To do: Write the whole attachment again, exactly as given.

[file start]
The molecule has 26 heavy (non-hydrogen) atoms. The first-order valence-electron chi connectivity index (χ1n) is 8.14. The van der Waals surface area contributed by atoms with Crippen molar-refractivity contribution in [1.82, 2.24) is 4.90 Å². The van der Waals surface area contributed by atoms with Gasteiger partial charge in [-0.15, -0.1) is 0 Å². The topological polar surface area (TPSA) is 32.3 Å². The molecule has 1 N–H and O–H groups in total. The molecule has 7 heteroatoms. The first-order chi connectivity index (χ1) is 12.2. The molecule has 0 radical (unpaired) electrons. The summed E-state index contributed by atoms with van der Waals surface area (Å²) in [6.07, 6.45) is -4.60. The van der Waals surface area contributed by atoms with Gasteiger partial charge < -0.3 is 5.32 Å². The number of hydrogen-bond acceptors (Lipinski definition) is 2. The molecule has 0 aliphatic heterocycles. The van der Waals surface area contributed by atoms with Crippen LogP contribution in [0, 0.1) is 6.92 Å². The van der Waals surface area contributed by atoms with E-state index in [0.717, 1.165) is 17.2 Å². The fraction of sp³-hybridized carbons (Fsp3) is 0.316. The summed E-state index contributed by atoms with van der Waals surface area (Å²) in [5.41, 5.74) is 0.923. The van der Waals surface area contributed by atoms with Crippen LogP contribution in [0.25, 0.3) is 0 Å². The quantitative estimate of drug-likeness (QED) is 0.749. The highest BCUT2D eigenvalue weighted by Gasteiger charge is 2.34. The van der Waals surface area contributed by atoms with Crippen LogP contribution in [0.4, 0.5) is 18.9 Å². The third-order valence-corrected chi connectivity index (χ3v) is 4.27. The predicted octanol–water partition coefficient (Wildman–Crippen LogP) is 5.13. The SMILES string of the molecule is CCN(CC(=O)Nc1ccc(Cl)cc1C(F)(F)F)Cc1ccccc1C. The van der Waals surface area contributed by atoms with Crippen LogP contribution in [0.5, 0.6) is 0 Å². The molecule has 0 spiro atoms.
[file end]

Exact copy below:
The molecule has 26 heavy (non-hydrogen) atoms. The first-order valence-electron chi connectivity index (χ1n) is 8.14. The van der Waals surface area contributed by atoms with Crippen molar-refractivity contribution in [1.82, 2.24) is 4.90 Å². The van der Waals surface area contributed by atoms with Gasteiger partial charge in [-0.15, -0.1) is 0 Å². The topological polar surface area (TPSA) is 32.3 Å². The molecule has 1 N–H and O–H groups in total. The molecule has 7 heteroatoms. The first-order chi connectivity index (χ1) is 12.2. The molecule has 0 radical (unpaired) electrons. The summed E-state index contributed by atoms with van der Waals surface area (Å²) in [6.07, 6.45) is -4.60. The van der Waals surface area contributed by atoms with Gasteiger partial charge < -0.3 is 5.32 Å². The number of hydrogen-bond acceptors (Lipinski definition) is 2. The molecule has 0 aliphatic heterocycles. The van der Waals surface area contributed by atoms with Crippen LogP contribution in [0, 0.1) is 6.92 Å². The van der Waals surface area contributed by atoms with E-state index in [0.717, 1.165) is 17.2 Å². The fraction of sp³-hybridized carbons (Fsp3) is 0.316. The summed E-state index contributed by atoms with van der Waals surface area (Å²) in [5.41, 5.74) is 0.923. The van der Waals surface area contributed by atoms with Crippen LogP contribution in [0.25, 0.3) is 0 Å². The quantitative estimate of drug-likeness (QED) is 0.749. The highest BCUT2D eigenvalue weighted by Gasteiger charge is 2.34. The van der Waals surface area contributed by atoms with Crippen LogP contribution in [0.4, 0.5) is 18.9 Å². The third-order valence-corrected chi connectivity index (χ3v) is 4.27. The predicted octanol–water partition coefficient (Wildman–Crippen LogP) is 5.13. The SMILES string of the molecule is CCN(CC(=O)Nc1ccc(Cl)cc1C(F)(F)F)Cc1ccccc1C. The van der Waals surface area contributed by atoms with Crippen LogP contribution in [0.5, 0.6) is 0 Å². The molecule has 0 spiro atoms.